23

I'm currently working with Pandas and matplotlib to perform some data visualization and I want to add a line of best fit to my scatter plot.

Here is my code:

import matplotlib
import matplotlib.pyplot as plt
import pandas as panda
import numpy as np

def PCA_scatter(filename):

   matplotlib.style.use('ggplot')

   data = panda.read_csv(filename)
   data_reduced = data[['2005', '2015']]

   data_reduced.plot(kind='scatter', x='2005', y='2015')
   plt.show()

PCA_scatter('file.csv')

How do I go about this?

1

5 Answers 5

39
import seaborn as sns

# sample data
penguins = sns.load_dataset('penguins')

# plot 1 with axes level-plot
ax = sns.regplot(data=penguins, x="bill_length_mm", y="bill_depth_mm")

# plot 2 corresponding figure-level plot
g = sns.lmplot(data=penguins, x="bill_length_mm", y="bill_depth_mm")

# plot 3 figure-level plot separated by species
g = sns.lmplot(data=penguins, x="bill_length_mm", y="bill_depth_mm", hue="species")

Plot 1

enter image description here

Plot 2

enter image description here

Plot 3

enter image description here

0
17

You can use np.polyfit() and np.poly1d(). Estimate a first degree polynomial using the same x values, and add to the ax object created by the .scatter() plot. Using an example:

import numpy as np

     2005   2015
0   18882  21979
1    1161   1044
2     482    558
3    2105   2471
4     427   1467
5    2688   2964
6    1806   1865
7     711    738
8     928   1096
9    1084   1309
10    854    901
11    827   1210
12   5034   6253

Estimate first-degree polynomial:

z = np.polyfit(x=df.loc[:, 2005], y=df.loc[:, 2015], deg=1)
p = np.poly1d(z)
df['trendline'] = p(df.loc[:, 2005])

     2005   2015     trendline
0   18882  21979  21989.829486
1    1161   1044   1418.214712
2     482    558    629.990208
3    2105   2471   2514.067336
4     427   1467    566.142863
5    2688   2964   3190.849200
6    1806   1865   2166.969948
7     711    738    895.827339
8     928   1096   1147.734139
9    1084   1309   1328.828428
10    854    901   1061.830437
11    827   1210   1030.487195
12   5034   6253   5914.228708

and plot:

ax = df.plot.scatter(x=2005, y=2015)
df.set_index(2005, inplace=True)
df.trendline.sort_index(ascending=False).plot(ax=ax)
plt.gca().invert_xaxis()

To get:

enter image description here

Also provides the the line equation:

'y={0:.2f} x + {1:.2f}'.format(z[0],z[1])

y=1.16 x + 70.46
9
  • 1
    the line trendline.plot(ax=ax) gives me an invalid syntax error Commented May 15, 2016 at 3:41
  • the line z = np.polyfit(x=data_reduced[['2005']], y=data_reduced[['2015']], 1) gives me a "positional argument follows keyword argument" error Commented May 15, 2016 at 3:43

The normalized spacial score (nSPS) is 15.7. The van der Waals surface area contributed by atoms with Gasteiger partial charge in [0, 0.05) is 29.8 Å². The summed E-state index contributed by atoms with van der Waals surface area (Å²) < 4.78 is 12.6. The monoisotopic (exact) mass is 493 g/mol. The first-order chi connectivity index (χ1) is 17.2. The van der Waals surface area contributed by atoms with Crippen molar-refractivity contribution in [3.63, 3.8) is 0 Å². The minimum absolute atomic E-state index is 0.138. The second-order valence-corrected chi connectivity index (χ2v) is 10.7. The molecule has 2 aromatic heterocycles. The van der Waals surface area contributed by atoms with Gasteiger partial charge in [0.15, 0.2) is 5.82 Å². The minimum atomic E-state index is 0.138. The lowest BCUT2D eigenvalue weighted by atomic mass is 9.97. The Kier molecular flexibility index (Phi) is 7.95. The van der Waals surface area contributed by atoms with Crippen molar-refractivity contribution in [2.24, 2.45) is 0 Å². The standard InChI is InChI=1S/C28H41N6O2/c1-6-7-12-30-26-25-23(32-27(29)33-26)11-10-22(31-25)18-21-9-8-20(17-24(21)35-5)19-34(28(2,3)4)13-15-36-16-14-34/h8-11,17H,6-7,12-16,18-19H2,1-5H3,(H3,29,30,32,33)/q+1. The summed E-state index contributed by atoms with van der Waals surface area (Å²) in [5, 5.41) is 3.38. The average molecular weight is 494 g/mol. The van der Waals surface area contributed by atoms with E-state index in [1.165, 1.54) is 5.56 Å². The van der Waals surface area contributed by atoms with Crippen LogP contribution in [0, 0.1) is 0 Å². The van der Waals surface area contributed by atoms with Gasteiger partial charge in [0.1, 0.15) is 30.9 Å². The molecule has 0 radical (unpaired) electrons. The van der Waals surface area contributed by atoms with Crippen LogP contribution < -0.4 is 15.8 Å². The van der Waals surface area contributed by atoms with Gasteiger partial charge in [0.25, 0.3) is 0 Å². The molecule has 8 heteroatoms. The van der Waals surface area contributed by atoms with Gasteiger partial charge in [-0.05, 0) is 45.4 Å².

• sorry, need to add deg for degree before =1, see update.
    – Stefan
    Commented May 15, 2016 at 3:44
  • TypeError: expected 1D vector for x for the line z = np.polyfit(x=data_reduced[['2005']], y=data_reduced[['2015']], deg=1). is this a problem with my data or the code? Commented May 15, 2016 at 3:47
  • 1
    Needed to use .loc[] so single column becomes a pd.Series. Selecting with [[]] keeps a single column as DataFrame, hence the dimension warning. Updated, same applies to next line. My bad, it's getting late...
    – Stefan
    Commented May 15, 2016 at 3:50
5

Another option (using np.linalg.lstsq):

# generate some fake data
N = 50
x = np.random.randn(N, 1)
y = x*2.2 + np.random.randn(N, 1)*0.4 - 1.8
plt.axhline(0, color='r', zorder=-1)
plt.axvline(0, color='r', zorder=-1)
plt.scatter(x, y)

# fit least-squares with an intercept
w = np.linalg.lstsq(np.hstack((x, np.ones((N,1)))), y)[0]
xx = np.linspace(*plt.gca().get_xlim()).T

# plot best-fit line
plt.plot(xx, w[0]*xx + w[1], '-k')

best-fit line

2

This is covering the plotly approach

#load the libraries

import pandas as pd
import numpy as np
import plotly.express as px
import plotly.graph_objects as go

# create the data
N = 50
x = pd.Series(np.random.randn(N))
y = x*2.2 - 1.8

# plot the data as a scatter plot
fig = px.scatter(x=x, y=y) 

# fit a linear model 
m, c = fit_line(x = x, 
                y = y)

# add the linear fit on top
fig.add_trace(
    go.Scatter(
        x=x,
        y=m*x + c,
        mode="lines",
        line=go.scatter.Line(color="red"),
        showlegend=False)
)
# optionally you can show the slop and the intercept 
mid_point = x.mean()

fig.update_layout(
    showlegend=False,
    annotations=[
        go.layout.Annotation(
            x=mid_point,
            y=m*mid_point + c,
            xref="x",
            yref="y",
            text=str(round(m, 2))+'x+'+str(round(c, 2)) ,
        )
    ]
)
fig.show()

where fit_line is

def fit_line(x, y):
    # given one dimensional x and y vectors - return x and y for fitting a line on top of the regression
    # inspired by the numpy manual - https://docs.scipy.org/doc/numpy/reference/generated/numpy.linalg.lstsq.html 
    x = x.to_numpy() # convert into numpy arrays
    y = y.to_numpy() # convert into numpy arrays

    A = np.vstack([x, np.ones(len(x))]).T # sent the design matrix using the intercepts
    m, c = np.linalg.lstsq(A, y, rcond=None)[0]

    return m, c

enter image description here

1

Best answer above is using seaborn. To add to above, if you are creating many plots with a loop, you can still use matplotlib

    import pandas as pd
    import seaborn as sns
    import matplotlib.pyplot as plt

    data_reduced= pd.read_csv('fake.txt',sep='\s+')
    for x in data_reduced.columns:
        sns.regplot(data_reduced[x],data_reduced['2015'])
        plt.show()

plt.show() will pause execution so you can view the plots one at a time

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